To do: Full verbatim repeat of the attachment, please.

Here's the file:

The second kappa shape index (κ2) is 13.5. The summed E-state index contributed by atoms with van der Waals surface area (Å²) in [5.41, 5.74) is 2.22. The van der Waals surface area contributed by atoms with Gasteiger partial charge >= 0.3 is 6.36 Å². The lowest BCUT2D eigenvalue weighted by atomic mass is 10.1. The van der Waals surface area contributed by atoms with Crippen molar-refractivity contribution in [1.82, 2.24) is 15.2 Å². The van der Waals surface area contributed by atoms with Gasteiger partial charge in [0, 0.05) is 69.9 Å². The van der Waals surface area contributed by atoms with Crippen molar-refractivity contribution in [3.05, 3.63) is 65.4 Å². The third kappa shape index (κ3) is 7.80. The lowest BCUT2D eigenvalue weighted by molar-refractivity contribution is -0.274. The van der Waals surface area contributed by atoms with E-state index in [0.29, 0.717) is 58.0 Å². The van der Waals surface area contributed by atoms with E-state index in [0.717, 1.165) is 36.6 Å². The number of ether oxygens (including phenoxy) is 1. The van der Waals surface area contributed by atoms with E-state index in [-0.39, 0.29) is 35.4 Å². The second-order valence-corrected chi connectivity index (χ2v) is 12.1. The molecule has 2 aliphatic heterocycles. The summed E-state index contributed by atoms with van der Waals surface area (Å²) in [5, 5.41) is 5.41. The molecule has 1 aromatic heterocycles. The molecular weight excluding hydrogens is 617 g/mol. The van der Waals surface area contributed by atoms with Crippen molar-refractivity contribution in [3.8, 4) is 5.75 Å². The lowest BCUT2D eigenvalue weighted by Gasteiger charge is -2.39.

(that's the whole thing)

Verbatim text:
The second kappa shape index (κ2) is 13.5. The summed E-state index contributed by atoms with van der Waals surface area (Å²) in [5.41, 5.74) is 2.22. The van der Waals surface area contributed by atoms with Gasteiger partial charge >= 0.3 is 6.36 Å². The lowest BCUT2D eigenvalue weighted by atomic mass is 10.1. The van der Waals surface area contributed by atoms with Crippen molar-refractivity contribution in [1.82, 2.24) is 15.2 Å². The van der Waals surface area contributed by atoms with Gasteiger partial charge in [0, 0.05) is 69.9 Å². The van der Waals surface area contributed by atoms with Crippen molar-refractivity contribution in [3.05, 3.63) is 65.4 Å². The third kappa shape index (κ3) is 7.80. The lowest BCUT2D eigenvalue weighted by molar-refractivity contribution is -0.274. The van der Waals surface area contributed by atoms with E-state index in [0.29, 0.717) is 58.0 Å². The van der Waals surface area contributed by atoms with E-state index in [0.717, 1.165) is 36.6 Å². The number of ether oxygens (including phenoxy) is 1. The van der Waals surface area contributed by atoms with E-state index in [-0.39, 0.29) is 35.4 Å². The second-order valence-corrected chi connectivity index (χ2v) is 12.1. The molecule has 2 aliphatic heterocycles. The summed E-state index contributed by atoms with van der Waals surface area (Å²) in [5, 5.41) is 5.41. The molecule has 1 aromatic heterocycles. The molecular weight excluding hydrogens is 617 g/mol. The van der Waals surface area contributed by atoms with Crippen molar-refractivity contribution in [3.8, 4) is 5.75 Å². The lowest BCUT2D eigenvalue weighted by Gasteiger charge is -2.39.